Skip to main content

Main navigation

The best writing about the world we’re now living in

Edwina Throsby, Head of Talks & Ideas, on reading thoughtfully during the pandemic

Edwina Throsby Head of Talks & Ideas

Being in lockdown has meant that we’ve all had time to think. And think. And think. But thinking hasn’t always been easy. Particularly at the beginning, I found I was reading possibly thousands of articles about coronavirus an hour, but I could only manage a couple of pages of a novel before I was distracted. Or asleep. It turns out that, ironically, I wasn’t alone.

Enforced stillness, forced connections

In this piece for the Sydney Morning Herald, Charlotte Wood finds mental space by making order of her physical surroundings. And in Guardian article which charts her emotional and cognitive progression through isolation, Brigid Delaney realises that enforced stillness has its benefits. 

But people are saying we’re more connected than ever, although I’m not sure how sustainable it was when we still couldn’t meet face-to-face. My favourite long-form read about this comes from Katharine Smyth for The Paris Review, who examines her loneliness by considering her efforts to connect with other people during the pandemic.

Does the world not need my restaurant anymore?

Of course, not everyone has been fortunate enough to have the sort of financial and domestic security that has enabled this sort of introspection. 

I have a lot of friends who work in hospitality, who had businesses they’d loved and nurtured and poured their lives and souls into collapse overnight. They’ve had to sack staff they love like family and confront the need to start all over again.

This article for the New York Times by legendary New York restaurateur Gabrielle Hamilton describes all of these emotions, as well as considering the profound role of restaurants in our lives and economies, both before and after the crisis.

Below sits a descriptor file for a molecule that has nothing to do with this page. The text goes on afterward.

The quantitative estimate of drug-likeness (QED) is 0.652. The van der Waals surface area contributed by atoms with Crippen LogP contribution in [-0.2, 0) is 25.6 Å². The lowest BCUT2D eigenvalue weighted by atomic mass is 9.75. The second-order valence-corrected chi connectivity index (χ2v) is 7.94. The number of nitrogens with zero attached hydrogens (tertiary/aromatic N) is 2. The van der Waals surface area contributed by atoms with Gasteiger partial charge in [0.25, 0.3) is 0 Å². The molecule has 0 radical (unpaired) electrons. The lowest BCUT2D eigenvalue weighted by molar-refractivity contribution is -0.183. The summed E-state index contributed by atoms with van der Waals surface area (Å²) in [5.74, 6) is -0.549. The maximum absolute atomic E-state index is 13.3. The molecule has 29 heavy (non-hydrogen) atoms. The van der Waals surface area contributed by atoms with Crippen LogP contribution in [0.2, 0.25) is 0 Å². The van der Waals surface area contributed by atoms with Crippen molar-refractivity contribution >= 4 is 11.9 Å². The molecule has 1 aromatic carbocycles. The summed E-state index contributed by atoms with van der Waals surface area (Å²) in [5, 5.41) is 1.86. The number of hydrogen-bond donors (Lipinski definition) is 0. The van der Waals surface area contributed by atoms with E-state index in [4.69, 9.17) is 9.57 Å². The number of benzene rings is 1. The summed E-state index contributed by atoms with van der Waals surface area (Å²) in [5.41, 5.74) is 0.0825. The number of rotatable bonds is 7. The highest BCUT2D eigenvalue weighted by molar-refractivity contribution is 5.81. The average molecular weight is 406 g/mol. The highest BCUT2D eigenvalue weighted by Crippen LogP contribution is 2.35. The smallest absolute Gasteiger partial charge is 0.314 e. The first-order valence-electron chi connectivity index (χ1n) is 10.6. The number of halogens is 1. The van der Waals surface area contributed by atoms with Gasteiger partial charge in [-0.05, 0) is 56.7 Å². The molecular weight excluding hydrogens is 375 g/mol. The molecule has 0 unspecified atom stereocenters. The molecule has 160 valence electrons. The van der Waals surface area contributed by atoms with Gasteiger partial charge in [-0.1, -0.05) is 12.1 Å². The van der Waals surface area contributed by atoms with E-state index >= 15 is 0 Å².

And while we’re still in New York, where I used to live and which I still love, this piece of first-person journalism from staff writers at the New Yorker is stunning and moving. I predict it will go down as a classic of the era.

Living in a failed state, who are the real people at risk?

I’m a bit obsessed watching the US right now. You’d think that the world’s richest country would have been able to get on top of coronavirus quickly and efficiently, but instead we have seen their numbers climb to top the international leaderboard, and their financial, medical and political systems struggle and crumble. George Parker wonders (for The Atlantic) if it’s the end of the empire, and Fintan O’Toole (in the Irish Timesbrutally eviscerates Trump and his role in the tragedy as it unfolds. 

Similar patterns are emerging globally, and the developing world will be hard-hit. This FT article by Arundhati Roy synthesises many of the dominant themes that have emerged throughout this crisis. Focussing on her native India, she explores the ways that coronavirus has widened inequality and left the vulnerable exposed; the failure of populist leaders to protect their citizenry from the effects of the virus; and the ways this period in time might change the way we think about our politics.

Is there hope for something better than a ‘new normal’?

Finally, this tour de force from Rebecca Solnit (in the Guardian) looks at all of the things that this virus has destroyed and all the inequities it has laid bare, but considers how such a huge pause in history could give us the opportunity to rebuild a better society, based on hope.

Revisit Edwina and author Charlotte Wood’s conversation recorded on stage for the series Thinking Through a Crisis.

Bringing our stages to your sofa, our new digital program comes to you weekly from our House to yours. See the program.

Find more about Talks & Ideas at the Opera House